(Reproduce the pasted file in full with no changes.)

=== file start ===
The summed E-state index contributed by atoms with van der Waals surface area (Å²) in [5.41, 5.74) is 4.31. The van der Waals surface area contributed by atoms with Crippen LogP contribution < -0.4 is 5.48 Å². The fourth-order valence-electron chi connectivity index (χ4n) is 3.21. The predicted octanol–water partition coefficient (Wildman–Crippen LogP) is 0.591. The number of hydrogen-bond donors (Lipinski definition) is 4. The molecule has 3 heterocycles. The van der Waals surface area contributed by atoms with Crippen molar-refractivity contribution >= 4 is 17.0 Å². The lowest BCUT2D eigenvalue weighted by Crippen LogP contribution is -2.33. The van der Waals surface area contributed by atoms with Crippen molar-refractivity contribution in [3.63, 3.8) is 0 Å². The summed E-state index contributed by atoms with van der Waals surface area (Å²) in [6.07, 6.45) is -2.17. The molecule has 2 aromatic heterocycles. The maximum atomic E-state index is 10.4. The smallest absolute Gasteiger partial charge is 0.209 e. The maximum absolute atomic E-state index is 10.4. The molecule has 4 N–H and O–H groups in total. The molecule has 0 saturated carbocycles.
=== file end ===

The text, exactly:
The summed E-state index contributed by atoms with van der Waals surface area (Å²) in [5.41, 5.74) is 4.31. The van der Waals surface area contributed by atoms with Crippen LogP contribution < -0.4 is 5.48 Å². The fourth-order valence-electron chi connectivity index (χ4n) is 3.21. The predicted octanol–water partition coefficient (Wildman–Crippen LogP) is 0.591. The number of hydrogen-bond donors (Lipinski definition) is 4. The molecule has 3 heterocycles. The van der Waals surface area contributed by atoms with Crippen molar-refractivity contribution >= 4 is 17.0 Å². The lowest BCUT2D eigenvalue weighted by Crippen LogP contribution is -2.33. The van der Waals surface area contributed by atoms with Crippen molar-refractivity contribution in [3.63, 3.8) is 0 Å². The summed E-state index contributed by atoms with van der Waals surface area (Å²) in [6.07, 6.45) is -2.17. The molecule has 2 aromatic heterocycles. The maximum atomic E-state index is 10.4. The smallest absolute Gasteiger partial charge is 0.209 e. The maximum absolute atomic E-state index is 10.4. The molecule has 4 N–H and O–H groups in total. The molecule has 0 saturated carbocycles.